I have the basic no fee and I get 1 mile per dollar, 2 on travel and restaurants. I'm not sure that you can get the no fee card anymore. I was looking to upgrade my card, and didn't see the no fee as an option.
You might be right, the no fee arrival card might not be available anymore. Although it is advantageous to get 2 miles per $ spent on the arrival + card compared to just 1 mile per $ on the no fee card, that's a lot of additional spending you have to do to break even.
The annual fee on the arrival + is $ 95, that charge gives you 190 miles (2 miles per $). You need 9,500 miles to offset the charge. That's an additional 9,310 miles. Given that the advantage is just 1 miles per $ spent, that equals $ 9,310. So in total you have to spend the $ 9,310 plus the $ 95 annual fee = $ 9,405 to break even. (or do I get something wrong here?).
I can't remember the terms of the arrival + card, so I have no idea what other advantages you get with it compared to the no fee card.
I like the fact that with the no fee card you can offset more travel expenses. Train tickets, cable car tickets, airport transportation and such things are usually below $ 100.
Seems to me at first glance that we as arrival + holders have a clear disadvantage over the no fee card holders although we pay for the card. Even if the no fee card would still be available, a switch (or downgrade) would propably not be easy. Assume you would loose accumulated miles as the card number would be different.
Any thoughts? Any official comment?
We are happy to provide additional information, Savvytraveler. The No-Annual Fee Arrival card earns 2x miles for $1.00 spent on travel and dining purchases and 1x for $1.00 spent on all other purchases. There is also a difference in the network benefits as well. The Arrival Plus is a World Elite MasterCard and the No-Annual Fee is a World MasterCard. We hope this information helps. Please let us know if you have any additional questions or concerns. Thank you. ^DJ
i read somewhere that it was a temporary thing: While they were setting up to make it work to redeem the annual fee (which is under $100) with points, for a short time either accidentally or unavoidably, it became possible to make other sub $100 redemptions too. That was not the plan going forward, and it was fixed so the redemption minimum is again $100, except for the annual fee. If anyone has official information to confirm or contradict this, I'd be glad to know about it.
@srdshelly2, what you describe seems to be the case. However I will point out that admin BCUS_care stated that the redemption threshold had been lowered on pg 1 of this thread, without qualifying that statement by adding that it would be for a limited time only. Strangely, shortly thereafter the same mod posted info about the threshold being $100. Whatever the case may be, it looks like we are back to Arrival Plus holders being stuck with the higher $100 redemption threshold.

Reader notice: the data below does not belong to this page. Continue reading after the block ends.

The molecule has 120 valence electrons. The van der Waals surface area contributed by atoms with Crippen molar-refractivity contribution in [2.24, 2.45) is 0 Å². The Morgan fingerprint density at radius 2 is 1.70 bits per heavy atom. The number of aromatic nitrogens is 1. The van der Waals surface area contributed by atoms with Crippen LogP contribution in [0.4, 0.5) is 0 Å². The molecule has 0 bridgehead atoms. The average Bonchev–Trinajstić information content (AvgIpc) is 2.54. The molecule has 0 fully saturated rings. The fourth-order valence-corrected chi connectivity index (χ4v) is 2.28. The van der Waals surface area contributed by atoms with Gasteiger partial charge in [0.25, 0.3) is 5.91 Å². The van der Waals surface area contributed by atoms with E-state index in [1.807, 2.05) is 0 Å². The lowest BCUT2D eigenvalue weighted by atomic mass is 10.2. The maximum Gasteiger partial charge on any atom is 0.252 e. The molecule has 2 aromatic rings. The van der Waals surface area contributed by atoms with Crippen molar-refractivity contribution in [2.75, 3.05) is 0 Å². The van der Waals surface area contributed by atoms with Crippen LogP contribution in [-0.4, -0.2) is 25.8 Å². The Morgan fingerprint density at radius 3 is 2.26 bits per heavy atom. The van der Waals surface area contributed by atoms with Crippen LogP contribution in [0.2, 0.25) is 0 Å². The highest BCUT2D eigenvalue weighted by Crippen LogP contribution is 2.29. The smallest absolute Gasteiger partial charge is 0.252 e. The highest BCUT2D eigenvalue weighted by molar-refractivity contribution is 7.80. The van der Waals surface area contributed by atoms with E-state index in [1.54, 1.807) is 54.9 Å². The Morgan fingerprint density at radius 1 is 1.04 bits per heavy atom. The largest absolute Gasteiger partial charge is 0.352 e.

@liketraveling I can confirm that the regular no fee arrival is still available. My friend recently decided to clise her Barclay American airlines Aviator Card, which has an annual fee. They offered, and she accepted, to downgrade to the no fee Arrival. So if they do it for their AA card, I don't know why they wouldn't do it for the Arrival Plus.
Agreed that it seems that the redemption threshold places Arrival Plus cardholders at a disadvantage compared to no fee Arrival cardholders. On your breakeven analysis, the A+ card gets 2 miles per dollar, so the break even point would be around half of your final figure. Plus there's the 5% redemption rebate to figure in. As has been pointed out by others, there are multiple no fee 2% cash back cards out there, which makes it tougher to justify paying an annual fee for 2 arrival miles per dollar.
It also seemed like she may have been talking about gift card redemptions, which are not a great way to use points.
In my break even analysis I compared the arrival + card with the no fee card. The advantage over the no fee card is just 1 mile/$. Agreed that $ 4,750 spent on the arrival plus card gets you 9,500 miles (2 miles/$), enough to offset the annual fee. But on the no fee card you would still get 4,750 miles for the same amount spent. This increases the break even of the arrival + card over the no fee card.
Whatever, I agree with you that arrival + holders are at a disadvantage regarding redemption opportunities. Would be an incentive to use the arrival + card more often.
I agree with your observations. It seems the first reply turned out to be incorrect. I too was hopeful the threshhold would be lowered. I am probably not the only one who has another credit card which offers bonuses for travel related purchases. With a threshhold of $100, I tend to use the other card for purchases under $100, of which there are quite a few.